There is plenty of interest in this year’s municipal election judging on letters to the editor, interaction on social media and just plain chatter on the street.
There was am estimated 275 people out at the All Candidates Forum on Wednesday (Oct. 22) night at Grand Forks Secondary to hear 16 candidates for city council, as well as six candidates for school trustee.
The candidates were given two minutes for an introductory speech and another two minutes for a closing speech. There were also questions from the media and the general public on a number of topics from medicinal marijuana to infrastructure to water meters to budgeting.
Questions had to be directed to a single candidate who had one minute to answer. Each candidate also had two “red flags” in which they could rebut another candidate’s answer.
There was a strong female presence among both the councillor candidates and the school trustee candidates. Of the 16 candidates for council, half are female. Among the six school trustee candidates (two for Area D and four for the city of Grand Forks), half are also female.
With a national average hovering around 20 per cent for females running for office, Grand Forks and area are well above the norm (for candidates). Of course, the percentage of female councillors who are elected to council will be up to the voters.
Lorraine Dick, who also ran in 2009, urged voters to rise above candidate opinions and consider candidate characteristics.
“Consider who we are and what we do between elections,” said Dick in her introduction.
When asked about her plans for the city’s economic recovery, Chris Hammett, who sits on the downtown business association, said she thinks the city is on track to recovery.
“I want to be on the team on that track,” she said. “What we’re seeing now with empty store fronts, the city can’t do anything about people retiring. We need to let people know that we have something to offer here and we should make it attractive for them to come and open a business here.”
Julia Butler, who works at the recreation centre, said the city needs to be “open for business, not hoping for business.”
“We need to get specific about what kind of business we want here and what kind of industry. We don’t want companies that are going to destroy our rivers or our air quality.”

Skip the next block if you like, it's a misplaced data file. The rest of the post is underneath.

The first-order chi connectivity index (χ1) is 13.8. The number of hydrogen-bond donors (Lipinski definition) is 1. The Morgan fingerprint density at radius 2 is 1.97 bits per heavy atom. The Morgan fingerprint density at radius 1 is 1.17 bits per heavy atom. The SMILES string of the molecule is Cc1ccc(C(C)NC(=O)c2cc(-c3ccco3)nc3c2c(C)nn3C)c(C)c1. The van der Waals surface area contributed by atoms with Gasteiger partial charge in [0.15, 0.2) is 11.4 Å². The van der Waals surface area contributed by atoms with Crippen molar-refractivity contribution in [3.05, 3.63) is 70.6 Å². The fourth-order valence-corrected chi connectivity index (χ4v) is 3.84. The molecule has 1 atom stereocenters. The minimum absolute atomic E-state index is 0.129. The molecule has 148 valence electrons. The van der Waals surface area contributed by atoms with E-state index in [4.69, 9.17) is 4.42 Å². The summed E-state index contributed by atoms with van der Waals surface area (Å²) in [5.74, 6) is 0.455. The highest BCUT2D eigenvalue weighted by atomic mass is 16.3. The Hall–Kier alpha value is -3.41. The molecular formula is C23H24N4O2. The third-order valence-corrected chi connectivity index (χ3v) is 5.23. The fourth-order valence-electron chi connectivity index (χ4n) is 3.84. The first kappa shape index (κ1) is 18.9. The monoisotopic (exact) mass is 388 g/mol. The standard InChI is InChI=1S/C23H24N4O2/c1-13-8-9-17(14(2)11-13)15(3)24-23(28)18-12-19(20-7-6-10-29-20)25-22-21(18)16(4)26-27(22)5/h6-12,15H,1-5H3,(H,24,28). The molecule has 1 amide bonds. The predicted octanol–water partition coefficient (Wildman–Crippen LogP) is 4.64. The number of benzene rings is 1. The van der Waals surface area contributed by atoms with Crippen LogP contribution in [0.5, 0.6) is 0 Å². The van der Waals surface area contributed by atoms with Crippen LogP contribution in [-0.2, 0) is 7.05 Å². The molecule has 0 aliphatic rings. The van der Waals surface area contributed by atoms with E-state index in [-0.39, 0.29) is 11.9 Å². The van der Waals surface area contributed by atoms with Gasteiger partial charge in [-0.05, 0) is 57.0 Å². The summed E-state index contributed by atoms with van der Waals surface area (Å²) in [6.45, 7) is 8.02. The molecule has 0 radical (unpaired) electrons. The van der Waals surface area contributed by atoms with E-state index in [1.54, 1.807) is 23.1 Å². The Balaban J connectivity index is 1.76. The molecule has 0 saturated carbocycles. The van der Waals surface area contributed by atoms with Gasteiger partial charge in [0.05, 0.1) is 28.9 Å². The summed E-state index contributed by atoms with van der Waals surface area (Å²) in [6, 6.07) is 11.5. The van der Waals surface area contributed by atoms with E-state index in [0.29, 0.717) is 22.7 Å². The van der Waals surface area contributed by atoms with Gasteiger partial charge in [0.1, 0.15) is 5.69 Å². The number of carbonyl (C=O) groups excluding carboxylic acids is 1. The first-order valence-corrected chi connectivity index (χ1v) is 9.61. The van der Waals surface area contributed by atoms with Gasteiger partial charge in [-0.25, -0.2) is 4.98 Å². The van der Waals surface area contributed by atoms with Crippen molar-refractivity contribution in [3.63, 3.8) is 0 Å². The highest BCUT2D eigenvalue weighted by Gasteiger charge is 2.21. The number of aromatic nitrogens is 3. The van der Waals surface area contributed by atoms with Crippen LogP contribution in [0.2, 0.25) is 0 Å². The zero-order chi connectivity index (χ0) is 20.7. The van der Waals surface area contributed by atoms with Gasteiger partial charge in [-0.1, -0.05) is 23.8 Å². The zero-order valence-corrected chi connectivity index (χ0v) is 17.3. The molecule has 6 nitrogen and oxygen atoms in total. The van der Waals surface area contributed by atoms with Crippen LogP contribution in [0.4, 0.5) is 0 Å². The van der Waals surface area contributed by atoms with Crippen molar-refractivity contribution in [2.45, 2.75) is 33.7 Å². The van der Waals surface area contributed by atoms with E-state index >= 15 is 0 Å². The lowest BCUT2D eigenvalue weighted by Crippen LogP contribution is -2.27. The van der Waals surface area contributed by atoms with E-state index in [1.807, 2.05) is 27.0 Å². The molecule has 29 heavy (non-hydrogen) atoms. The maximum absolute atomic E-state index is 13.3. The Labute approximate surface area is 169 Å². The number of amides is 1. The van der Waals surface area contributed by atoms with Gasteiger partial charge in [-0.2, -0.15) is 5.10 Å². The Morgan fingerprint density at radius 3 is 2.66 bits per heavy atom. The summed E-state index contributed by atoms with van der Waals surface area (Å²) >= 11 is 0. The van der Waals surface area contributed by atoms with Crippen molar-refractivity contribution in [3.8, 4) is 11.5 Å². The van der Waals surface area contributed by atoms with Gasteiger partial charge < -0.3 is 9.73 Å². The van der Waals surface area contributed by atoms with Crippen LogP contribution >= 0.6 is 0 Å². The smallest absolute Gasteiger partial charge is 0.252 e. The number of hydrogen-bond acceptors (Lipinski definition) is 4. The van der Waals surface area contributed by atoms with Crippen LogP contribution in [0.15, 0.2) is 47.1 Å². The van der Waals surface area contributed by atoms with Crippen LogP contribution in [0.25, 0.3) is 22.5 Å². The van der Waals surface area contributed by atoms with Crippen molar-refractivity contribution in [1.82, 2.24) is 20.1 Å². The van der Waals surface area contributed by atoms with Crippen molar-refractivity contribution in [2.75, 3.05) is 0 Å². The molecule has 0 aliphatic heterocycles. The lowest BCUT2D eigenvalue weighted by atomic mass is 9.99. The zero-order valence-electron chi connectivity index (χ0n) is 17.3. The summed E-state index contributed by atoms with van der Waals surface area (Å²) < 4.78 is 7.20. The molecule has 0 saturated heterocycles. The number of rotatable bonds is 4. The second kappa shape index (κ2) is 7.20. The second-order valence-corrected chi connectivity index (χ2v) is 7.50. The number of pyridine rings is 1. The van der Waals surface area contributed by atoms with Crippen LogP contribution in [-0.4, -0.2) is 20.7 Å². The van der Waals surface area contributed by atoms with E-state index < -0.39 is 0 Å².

Monique Van Eywk said the city should look to the past.
“Right now everyone is looking for GMO (genetically modified organism) free seeds,” she said. “Why are we not looking at becoming a distributor for those vegetable seeds? We are a border town—we need to look into importing and exporting industries. We are a main town for transportation and we need to build on that.”
Christine Thompson, a former councillor who ran unsuccessfully for mayor in 2009, said that no one wants to see empty store fronts on Market Avenue.
“If we’re going to encourage small business to come and set up in our city we have to support them,” she said. “Too often people are taking their money and spending it outside the city.”
Cathy Korolek, a local small business owner and Rotarian, said she has been in business here for 15 years and intends to stay, but needs the support of the community.
“I love what I do, I love my town,” she said. “We need to develop these boutique stores as Nelson does and we need to support them.”
If residents keep going elsewhere (to shop) for everything, there won’t be any businesses left, said Korolek.
One issue that came up throughout the answers was that of the importance or non-importance of where a candidate lives. A candidate does not have to live in the area he is running for.
Teresa Taylor said all valley residents consider themselves residents of Grand Forks whether they live in the city limits or Area D.
“We need a community vision that extends beyond those boundaries and recognized that what is good for Grand Forks is good for a lot of people in the Boundary,” she said.
Local farmer Colleen Ross stated that her vision of Grand Forks doesn’t include a McDonalds or Walmart.
“What we need to do is continue to really support the businesses that are already here,” she said. “I farm right here. I’m all about arts and music and theatre. We have so much to offer here. I think we need to capitalize on that.”
Larry Podmoroff said that the city needs to stop wasting money.